• Other than Russia and China, no-one *has* a manned space programme and currently neither of their programmes are as sophisticated as the US's. The shuttle may be causing some headaches, but if it hadn't been tried, people would still be demanding it was tried: "why are we sending up these space rockets and burning them up on re-entry. Why don't we try and save money and materials by building a re-usable vehicle? Added bonus: we can retrieve things from space as well as put them up there." With hindsight

    • The russians just lost 18 satelites at launch.
  • Shields up (Score:2, Interesting)

    Can anyone explain to me how, as the article suggests, less heat shield dings = better foam? I understand that foam falls off and CAUSES these problems, but surely, in orbit, there are a lot of other small things flying around? Like that spatula?
    • Most all the damage to the shuttle's tiles is caused by foam shedded during launch. Once in orbit any debris they might encounter would strike them at such a high speed that tile damage would be the least of their worries.
  • by nmb3000 ( 741169 ) <nmb3000@that-google-mail-site.com> on Thursday July 27, 2006 @08:48PM (#15796044) Journal
    ...blah blah blah this new stuff works great...

    I paraphrased a little there, but the REAL test of this stuff would be to park the shuttle in Walmart's parking lot for a few hours. See how it looks after that.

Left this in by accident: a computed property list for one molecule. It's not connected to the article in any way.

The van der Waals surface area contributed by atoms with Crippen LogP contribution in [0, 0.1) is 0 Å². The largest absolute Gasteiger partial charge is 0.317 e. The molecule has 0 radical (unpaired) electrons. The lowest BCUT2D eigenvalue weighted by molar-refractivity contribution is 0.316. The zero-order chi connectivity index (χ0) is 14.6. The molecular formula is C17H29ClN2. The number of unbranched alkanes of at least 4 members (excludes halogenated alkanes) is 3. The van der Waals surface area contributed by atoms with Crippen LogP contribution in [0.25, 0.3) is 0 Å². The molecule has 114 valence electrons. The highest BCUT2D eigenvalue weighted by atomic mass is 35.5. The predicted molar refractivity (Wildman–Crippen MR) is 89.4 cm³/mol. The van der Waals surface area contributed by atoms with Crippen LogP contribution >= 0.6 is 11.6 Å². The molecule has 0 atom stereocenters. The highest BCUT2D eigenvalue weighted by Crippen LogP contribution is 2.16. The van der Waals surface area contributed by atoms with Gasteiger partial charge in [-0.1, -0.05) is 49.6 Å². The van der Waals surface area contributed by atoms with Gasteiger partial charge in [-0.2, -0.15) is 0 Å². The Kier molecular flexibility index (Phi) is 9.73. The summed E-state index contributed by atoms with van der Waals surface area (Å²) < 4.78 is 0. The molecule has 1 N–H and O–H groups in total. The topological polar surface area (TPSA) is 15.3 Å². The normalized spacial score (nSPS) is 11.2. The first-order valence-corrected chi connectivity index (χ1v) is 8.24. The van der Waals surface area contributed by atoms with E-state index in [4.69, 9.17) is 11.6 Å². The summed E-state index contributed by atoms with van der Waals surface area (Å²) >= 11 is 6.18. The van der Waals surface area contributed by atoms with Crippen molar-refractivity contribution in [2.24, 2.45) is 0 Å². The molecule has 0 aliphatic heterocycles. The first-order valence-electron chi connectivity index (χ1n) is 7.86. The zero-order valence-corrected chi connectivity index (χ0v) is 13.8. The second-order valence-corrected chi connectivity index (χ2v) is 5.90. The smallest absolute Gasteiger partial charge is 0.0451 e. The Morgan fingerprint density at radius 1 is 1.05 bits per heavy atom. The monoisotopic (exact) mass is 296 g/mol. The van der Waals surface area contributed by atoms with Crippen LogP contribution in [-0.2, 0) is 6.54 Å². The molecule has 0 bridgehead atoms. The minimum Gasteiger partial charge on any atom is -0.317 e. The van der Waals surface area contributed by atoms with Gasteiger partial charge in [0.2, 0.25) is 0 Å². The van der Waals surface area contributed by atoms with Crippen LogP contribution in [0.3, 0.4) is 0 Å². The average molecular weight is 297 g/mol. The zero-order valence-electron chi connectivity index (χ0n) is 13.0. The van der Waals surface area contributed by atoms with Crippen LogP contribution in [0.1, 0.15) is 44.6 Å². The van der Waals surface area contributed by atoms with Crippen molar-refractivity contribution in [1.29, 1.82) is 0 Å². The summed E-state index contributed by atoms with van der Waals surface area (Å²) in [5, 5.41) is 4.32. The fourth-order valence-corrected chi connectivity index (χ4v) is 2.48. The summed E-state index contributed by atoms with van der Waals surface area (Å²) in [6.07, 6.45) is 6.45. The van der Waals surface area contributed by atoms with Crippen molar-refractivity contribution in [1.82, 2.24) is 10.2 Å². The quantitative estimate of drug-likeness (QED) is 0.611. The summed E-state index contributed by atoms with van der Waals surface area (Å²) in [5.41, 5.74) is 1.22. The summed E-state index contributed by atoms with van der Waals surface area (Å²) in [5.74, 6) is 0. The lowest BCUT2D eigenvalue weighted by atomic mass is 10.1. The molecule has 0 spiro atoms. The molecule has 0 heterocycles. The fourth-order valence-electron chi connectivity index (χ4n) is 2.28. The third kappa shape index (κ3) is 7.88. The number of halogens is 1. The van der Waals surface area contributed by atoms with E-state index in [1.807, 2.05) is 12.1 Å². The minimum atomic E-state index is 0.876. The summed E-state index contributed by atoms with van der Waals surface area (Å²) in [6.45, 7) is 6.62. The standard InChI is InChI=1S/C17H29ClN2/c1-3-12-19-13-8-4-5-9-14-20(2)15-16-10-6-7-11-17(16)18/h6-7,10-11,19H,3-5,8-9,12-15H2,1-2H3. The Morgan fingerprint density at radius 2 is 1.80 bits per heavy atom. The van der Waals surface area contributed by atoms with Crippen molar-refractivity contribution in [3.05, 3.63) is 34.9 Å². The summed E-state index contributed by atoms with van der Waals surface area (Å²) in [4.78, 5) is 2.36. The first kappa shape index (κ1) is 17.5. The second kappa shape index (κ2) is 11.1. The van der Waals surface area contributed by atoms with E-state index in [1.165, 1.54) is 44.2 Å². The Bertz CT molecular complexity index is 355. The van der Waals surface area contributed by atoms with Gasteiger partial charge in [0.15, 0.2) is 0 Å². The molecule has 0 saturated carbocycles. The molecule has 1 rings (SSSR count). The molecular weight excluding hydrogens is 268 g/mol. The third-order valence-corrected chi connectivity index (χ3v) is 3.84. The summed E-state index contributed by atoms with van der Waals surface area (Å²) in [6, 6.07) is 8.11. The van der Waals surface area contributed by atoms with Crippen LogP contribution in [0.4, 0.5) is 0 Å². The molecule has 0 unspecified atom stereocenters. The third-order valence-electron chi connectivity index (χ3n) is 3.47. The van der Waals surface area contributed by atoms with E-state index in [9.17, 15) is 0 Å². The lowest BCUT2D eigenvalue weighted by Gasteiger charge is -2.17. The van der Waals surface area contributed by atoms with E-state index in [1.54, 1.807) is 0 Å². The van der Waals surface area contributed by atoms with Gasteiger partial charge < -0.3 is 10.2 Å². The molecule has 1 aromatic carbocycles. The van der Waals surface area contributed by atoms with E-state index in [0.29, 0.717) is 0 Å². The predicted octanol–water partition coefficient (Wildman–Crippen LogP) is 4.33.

• NASA really been letting everyone down the past few years. So many silly accident and subsequent failure to fix it. This is NASA FFS, they're supposed to be... Well rocket scientists and pretty much overall the brightest people on the planet.
    I remember growing up and feeling NASA were a magical place where anything could happen and that it was just prime ace, the place to be.
    Now where it's at is Google and... erm, where else? Perhaps like PriceWaterHouseCoopers? IBM? I dunno... My point is, that NASA shou
    • I know a guy who is a subcontracter at one of the research centers. He is an IT technician. I get to hear all sorts of stories about these so call 'brilliant rocket scientists'...stuff like "what do you mean I shouldn't store my email in the deleted items folder?" or "my laptop doesn't work when I hit the power button" meaning the power button on the monitor that isn't even connected to the laptop. He also relayed a story of a conversation that happened around the lunch table, they were talking about the mi
    • Fixing (Score:5, Insightful)

      by Mark_MF-WN ( 678030 ) on Thursday July 27, 2006 @09:46PM (#15796254)